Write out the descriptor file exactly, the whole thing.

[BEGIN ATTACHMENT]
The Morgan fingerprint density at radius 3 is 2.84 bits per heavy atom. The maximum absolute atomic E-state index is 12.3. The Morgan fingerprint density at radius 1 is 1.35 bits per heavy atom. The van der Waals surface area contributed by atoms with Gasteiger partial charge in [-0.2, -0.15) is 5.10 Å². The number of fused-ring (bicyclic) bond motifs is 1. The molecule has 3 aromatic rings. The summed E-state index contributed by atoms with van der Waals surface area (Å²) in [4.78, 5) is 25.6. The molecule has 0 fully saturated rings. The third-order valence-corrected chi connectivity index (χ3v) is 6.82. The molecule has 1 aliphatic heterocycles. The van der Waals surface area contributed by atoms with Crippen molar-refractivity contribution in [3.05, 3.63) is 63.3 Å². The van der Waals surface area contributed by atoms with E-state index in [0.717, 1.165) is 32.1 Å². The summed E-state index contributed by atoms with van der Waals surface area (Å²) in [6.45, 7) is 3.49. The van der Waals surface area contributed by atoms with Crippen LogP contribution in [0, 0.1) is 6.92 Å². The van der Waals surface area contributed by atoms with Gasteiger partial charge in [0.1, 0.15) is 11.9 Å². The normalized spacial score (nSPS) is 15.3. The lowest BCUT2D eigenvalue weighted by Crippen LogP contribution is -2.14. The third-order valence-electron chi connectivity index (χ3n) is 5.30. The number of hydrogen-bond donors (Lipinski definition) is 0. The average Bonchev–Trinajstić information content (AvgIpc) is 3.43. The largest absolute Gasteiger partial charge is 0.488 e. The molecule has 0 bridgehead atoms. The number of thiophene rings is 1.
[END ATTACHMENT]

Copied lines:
The Morgan fingerprint density at radius 3 is 2.84 bits per heavy atom. The maximum absolute atomic E-state index is 12.3. The Morgan fingerprint density at radius 1 is 1.35 bits per heavy atom. The van der Waals surface area contributed by atoms with Gasteiger partial charge in [-0.2, -0.15) is 5.10 Å². The number of fused-ring (bicyclic) bond motifs is 1. The molecule has 3 aromatic rings. The summed E-state index contributed by atoms with van der Waals surface area (Å²) in [4.78, 5) is 25.6. The molecule has 0 fully saturated rings. The third-order valence-corrected chi connectivity index (χ3v) is 6.82. The molecule has 1 aliphatic heterocycles. The van der Waals surface area contributed by atoms with Crippen molar-refractivity contribution in [3.05, 3.63) is 63.3 Å². The van der Waals surface area contributed by atoms with E-state index in [0.717, 1.165) is 32.1 Å². The summed E-state index contributed by atoms with van der Waals surface area (Å²) in [6.45, 7) is 3.49. The van der Waals surface area contributed by atoms with Crippen LogP contribution in [0, 0.1) is 6.92 Å². The van der Waals surface area contributed by atoms with Gasteiger partial charge in [0.1, 0.15) is 11.9 Å². The normalized spacial score (nSPS) is 15.3. The lowest BCUT2D eigenvalue weighted by Crippen LogP contribution is -2.14. The third-order valence-electron chi connectivity index (χ3n) is 5.30. The number of hydrogen-bond donors (Lipinski definition) is 0. The average Bonchev–Trinajstić information content (AvgIpc) is 3.43. The largest absolute Gasteiger partial charge is 0.488 e. The molecule has 0 bridgehead atoms. The number of thiophene rings is 1.